Frank Gehry has won every architecture award you can think of, from the Pritzker to the AIA Gold Medal. Now he has one named after him, thanks to his $100,000 donation to SCI-Arc. The Gehry Prize will be awarded annually to the school's best graduate thesis. The first prize will be handed out this Sunday at SCI-Arc's graduation. Gehry has been a SCI-Arc trustee since 1990, and has been involved with the school since its inception in 1972. Which reminds us: SCI-Arc will be 40 next year.
Perhaps trying to regain its mojo after a difficult summer on the stock market, Facebook has selected Frank Gehry to design an expansion to its Menlo Park Campus in California. The project, scheduled to break ground next year, will include a quirky 420,000-square-foot warehouse topped by a sprawling garden. The cavernous space will contain open offices for as many as 2,800 software engineers, according to Everett Katigbak, Facebook's environmental design manager. The firm wouldn't reveal the project's price tag. Facebook is relatively new to Menlo Park, having moved from Palo Alto last year into a Gensler-designed retrofit of Sun Microsystems' old campus. The Gehry building will be located just across the street. Other tech giants will be located nearby as well: Foster and Partners' new ring-shaped offices for Apple are about 25 minutes away in Cupertino. And Google's "Googleplex" is located about 20 minutes away in Mountain View. Google has yet to name the architect for its latest expansion after firing Ingenhoven Architects earlier this year. Looks like we've got an architectural arms race in Silicon Valley. You've been poked, Google. [ Via LA Times.]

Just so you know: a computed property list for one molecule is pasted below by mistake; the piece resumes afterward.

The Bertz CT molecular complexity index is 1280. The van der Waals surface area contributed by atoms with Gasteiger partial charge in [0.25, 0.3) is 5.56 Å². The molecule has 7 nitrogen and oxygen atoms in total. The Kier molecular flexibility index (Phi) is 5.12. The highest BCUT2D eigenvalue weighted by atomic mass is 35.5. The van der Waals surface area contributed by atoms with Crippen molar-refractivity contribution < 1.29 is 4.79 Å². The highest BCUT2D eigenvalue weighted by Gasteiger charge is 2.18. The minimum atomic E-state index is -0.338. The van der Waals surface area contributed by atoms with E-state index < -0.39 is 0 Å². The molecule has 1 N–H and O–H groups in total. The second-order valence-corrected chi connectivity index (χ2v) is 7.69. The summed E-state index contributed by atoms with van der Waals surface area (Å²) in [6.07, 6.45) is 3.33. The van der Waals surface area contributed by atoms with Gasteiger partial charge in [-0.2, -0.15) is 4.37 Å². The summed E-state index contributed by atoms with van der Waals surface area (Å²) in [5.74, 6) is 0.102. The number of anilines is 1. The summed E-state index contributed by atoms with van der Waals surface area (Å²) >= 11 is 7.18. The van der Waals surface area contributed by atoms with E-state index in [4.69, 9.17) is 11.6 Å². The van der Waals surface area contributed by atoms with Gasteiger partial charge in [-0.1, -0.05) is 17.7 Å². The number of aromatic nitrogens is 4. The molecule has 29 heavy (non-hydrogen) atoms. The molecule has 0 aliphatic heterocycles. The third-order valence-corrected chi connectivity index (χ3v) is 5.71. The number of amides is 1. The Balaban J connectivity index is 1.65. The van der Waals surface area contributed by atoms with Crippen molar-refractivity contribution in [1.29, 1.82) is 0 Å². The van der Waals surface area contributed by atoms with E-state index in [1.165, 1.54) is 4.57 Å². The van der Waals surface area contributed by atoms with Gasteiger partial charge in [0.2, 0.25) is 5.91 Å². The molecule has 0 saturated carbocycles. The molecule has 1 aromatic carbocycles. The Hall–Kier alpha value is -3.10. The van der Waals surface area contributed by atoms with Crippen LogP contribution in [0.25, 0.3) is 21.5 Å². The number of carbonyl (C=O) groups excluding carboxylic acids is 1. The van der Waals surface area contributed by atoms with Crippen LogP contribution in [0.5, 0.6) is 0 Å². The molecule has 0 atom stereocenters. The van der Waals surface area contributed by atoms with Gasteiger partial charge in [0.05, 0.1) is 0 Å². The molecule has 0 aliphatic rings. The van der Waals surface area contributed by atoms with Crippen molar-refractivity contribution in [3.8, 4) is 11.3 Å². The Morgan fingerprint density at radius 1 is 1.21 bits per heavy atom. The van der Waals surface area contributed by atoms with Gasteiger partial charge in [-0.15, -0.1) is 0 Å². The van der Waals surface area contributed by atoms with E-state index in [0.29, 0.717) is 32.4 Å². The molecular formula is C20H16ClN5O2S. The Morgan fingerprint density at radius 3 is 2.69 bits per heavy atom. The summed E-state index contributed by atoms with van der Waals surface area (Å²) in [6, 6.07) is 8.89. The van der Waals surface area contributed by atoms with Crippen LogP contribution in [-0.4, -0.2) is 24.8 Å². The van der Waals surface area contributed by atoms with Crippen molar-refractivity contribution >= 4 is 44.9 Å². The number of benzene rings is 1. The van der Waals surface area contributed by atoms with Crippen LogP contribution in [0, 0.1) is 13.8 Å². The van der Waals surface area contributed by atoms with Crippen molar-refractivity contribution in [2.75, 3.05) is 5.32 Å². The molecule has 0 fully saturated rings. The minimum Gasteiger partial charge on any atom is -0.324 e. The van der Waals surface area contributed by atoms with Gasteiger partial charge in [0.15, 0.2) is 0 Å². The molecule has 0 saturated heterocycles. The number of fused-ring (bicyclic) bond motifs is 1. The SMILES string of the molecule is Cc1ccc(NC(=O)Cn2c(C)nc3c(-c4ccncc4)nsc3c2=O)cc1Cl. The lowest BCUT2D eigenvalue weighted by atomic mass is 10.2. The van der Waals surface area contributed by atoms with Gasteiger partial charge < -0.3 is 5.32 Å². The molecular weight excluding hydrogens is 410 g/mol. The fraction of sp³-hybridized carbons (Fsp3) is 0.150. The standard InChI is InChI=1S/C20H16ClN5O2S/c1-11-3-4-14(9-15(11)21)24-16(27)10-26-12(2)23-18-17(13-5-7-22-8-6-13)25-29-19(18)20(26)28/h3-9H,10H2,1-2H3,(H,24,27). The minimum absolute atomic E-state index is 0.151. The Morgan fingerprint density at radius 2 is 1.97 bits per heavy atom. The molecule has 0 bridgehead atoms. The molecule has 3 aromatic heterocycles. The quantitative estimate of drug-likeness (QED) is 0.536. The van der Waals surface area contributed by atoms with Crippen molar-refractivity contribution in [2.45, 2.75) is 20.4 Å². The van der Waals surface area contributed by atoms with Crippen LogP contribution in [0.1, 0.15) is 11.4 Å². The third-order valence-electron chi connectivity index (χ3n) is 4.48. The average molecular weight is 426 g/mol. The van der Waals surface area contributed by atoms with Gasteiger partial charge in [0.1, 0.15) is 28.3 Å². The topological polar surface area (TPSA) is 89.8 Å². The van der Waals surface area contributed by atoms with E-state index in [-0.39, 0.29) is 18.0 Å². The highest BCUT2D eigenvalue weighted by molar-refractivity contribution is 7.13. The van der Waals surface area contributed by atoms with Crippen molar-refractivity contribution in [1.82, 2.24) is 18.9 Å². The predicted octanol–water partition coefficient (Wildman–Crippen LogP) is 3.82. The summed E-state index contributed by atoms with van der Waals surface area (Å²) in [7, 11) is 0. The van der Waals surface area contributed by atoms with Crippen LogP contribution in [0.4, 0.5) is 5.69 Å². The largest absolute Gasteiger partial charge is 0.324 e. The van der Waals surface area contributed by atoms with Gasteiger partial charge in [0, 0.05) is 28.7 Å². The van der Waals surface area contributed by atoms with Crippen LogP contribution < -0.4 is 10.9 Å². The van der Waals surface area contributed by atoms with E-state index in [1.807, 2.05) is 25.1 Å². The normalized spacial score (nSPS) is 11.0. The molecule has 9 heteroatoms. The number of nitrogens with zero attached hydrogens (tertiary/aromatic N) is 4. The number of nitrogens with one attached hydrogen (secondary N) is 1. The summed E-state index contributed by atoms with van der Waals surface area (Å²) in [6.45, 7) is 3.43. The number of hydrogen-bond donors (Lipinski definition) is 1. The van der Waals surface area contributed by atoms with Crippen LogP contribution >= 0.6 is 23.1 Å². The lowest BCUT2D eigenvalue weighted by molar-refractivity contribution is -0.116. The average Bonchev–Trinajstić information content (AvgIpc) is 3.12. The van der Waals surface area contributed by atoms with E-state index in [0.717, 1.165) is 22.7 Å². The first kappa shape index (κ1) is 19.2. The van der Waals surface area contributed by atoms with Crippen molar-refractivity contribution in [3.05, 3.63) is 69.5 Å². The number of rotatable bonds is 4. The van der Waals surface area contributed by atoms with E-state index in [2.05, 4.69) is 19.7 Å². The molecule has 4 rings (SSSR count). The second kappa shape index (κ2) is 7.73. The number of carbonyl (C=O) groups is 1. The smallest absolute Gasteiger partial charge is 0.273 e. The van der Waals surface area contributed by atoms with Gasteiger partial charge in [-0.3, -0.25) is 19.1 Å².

Make It Right, Brad Pitt's development of contemporary, LEED Platinum homes in New Orleans' Lower Ninth Ward—an area devastated by Hurricane Katrina and still far from recovered—has a new addition: Frank Gehry. Gehry's new duplex on the site was completed this week. The surprisingly simple design (especially considering some of the expressive homes in the development) features a waterproof solar canopy, a roof terrace and six covered porches. Still one could argue that Gehry's stilt-raised design, with its fiber cement siding (that looks like local clapboard siding), metal roofs and focus on outdoor space, is one of the most contextual of the bunch.